Socio-environmental vulnerability among traditional populations in the bay of Todos os Santos, Bahia, Brazil
Carlos Caroso (Universidade Federal da Bahia)
Fátima Tavares (Universidade Federal da Bahia)
Paper short abstract:
This paper discusses how climate change, economic growth, urban expansion and modernization affect traditional populations, increasing socioenvironmental vulnerability and risk of various forms of territorial and sociocultural displacement.
Paper long abstract:
The proposed paper will present the ongoing results of a transdisciplinary research in the area of the Baía de Todos os Santos, in the State of Bahia, Brazil, for which we have taken the idea of vulnerability as the core analytical concept. From our point of view, the vulnerability of a population cannot be understood through dualistic presuppositions which value tradition and change. By this we mean that it is not the case of evaluating major or minor acceptance or resistance to change, or, as its reverse, aprioristically considering certain transformations as positive, because they have modernizing characteristics of "social promotion" or "social equity", and the like. We understand vulnerability as the major or minor capacity of self-management of those populations affected by the processes of modernization, which will occur when exogenous transformations "turn into" endogenous transformations. For supporting our arguments we have taken for analysis five main axis of research: 1) the conditions of the traditional populations and their complex relations with the natural environment (climate changes and increase in seawater temperature, erosion of beaches, reduction of water resources and their increasing contamination, the effect over natural resources and economic activities, population displacement ); 2) the territory and legal rights (presence of various maroon groups who have not had their rights to land and territory recognized, landless agriculturalists, and traditional fishermen); 3) the social networks and how they are articulated; 4) the cultural heritage (material and immaterial culture); 5) the socioenvironmental impacts of large public and private constructions works.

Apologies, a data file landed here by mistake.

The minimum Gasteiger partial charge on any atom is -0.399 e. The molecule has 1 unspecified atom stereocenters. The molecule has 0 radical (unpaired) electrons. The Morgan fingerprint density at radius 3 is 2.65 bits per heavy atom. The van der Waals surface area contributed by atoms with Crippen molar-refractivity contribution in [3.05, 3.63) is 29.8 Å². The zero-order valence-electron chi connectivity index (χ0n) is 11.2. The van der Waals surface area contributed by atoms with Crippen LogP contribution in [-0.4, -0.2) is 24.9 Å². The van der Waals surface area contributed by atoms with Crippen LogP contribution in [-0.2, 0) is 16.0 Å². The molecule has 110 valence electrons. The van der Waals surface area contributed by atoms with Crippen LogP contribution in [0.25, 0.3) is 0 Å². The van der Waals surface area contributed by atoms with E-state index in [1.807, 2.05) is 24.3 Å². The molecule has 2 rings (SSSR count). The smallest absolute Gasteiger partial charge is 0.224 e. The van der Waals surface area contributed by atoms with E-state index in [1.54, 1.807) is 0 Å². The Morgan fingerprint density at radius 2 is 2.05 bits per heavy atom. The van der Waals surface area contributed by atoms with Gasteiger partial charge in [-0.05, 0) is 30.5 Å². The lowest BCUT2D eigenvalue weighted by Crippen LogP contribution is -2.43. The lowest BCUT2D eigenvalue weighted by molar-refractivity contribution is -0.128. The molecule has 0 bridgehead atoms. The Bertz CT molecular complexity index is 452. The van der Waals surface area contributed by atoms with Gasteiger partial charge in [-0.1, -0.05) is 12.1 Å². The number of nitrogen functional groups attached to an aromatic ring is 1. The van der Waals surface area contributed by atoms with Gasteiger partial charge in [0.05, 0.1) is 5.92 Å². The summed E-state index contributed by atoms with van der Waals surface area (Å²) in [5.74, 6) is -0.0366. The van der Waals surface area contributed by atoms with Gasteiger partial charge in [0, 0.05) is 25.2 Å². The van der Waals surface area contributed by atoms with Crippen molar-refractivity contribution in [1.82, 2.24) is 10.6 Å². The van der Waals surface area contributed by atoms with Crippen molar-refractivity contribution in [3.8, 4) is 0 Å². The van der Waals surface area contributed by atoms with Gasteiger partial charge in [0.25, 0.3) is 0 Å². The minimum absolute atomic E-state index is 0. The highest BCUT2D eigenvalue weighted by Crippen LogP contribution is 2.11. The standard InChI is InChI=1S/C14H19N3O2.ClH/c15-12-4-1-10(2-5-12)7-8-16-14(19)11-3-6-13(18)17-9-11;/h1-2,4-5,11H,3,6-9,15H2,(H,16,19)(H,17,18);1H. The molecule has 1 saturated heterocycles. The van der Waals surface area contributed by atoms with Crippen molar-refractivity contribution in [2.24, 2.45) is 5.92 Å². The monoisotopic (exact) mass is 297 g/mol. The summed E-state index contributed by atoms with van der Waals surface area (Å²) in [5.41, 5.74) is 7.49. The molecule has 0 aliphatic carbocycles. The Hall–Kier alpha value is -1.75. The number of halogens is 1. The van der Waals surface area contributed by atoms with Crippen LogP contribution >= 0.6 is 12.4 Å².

Averting a global environmental collapse: the role of anthropology and local knowledge (WCAA panel)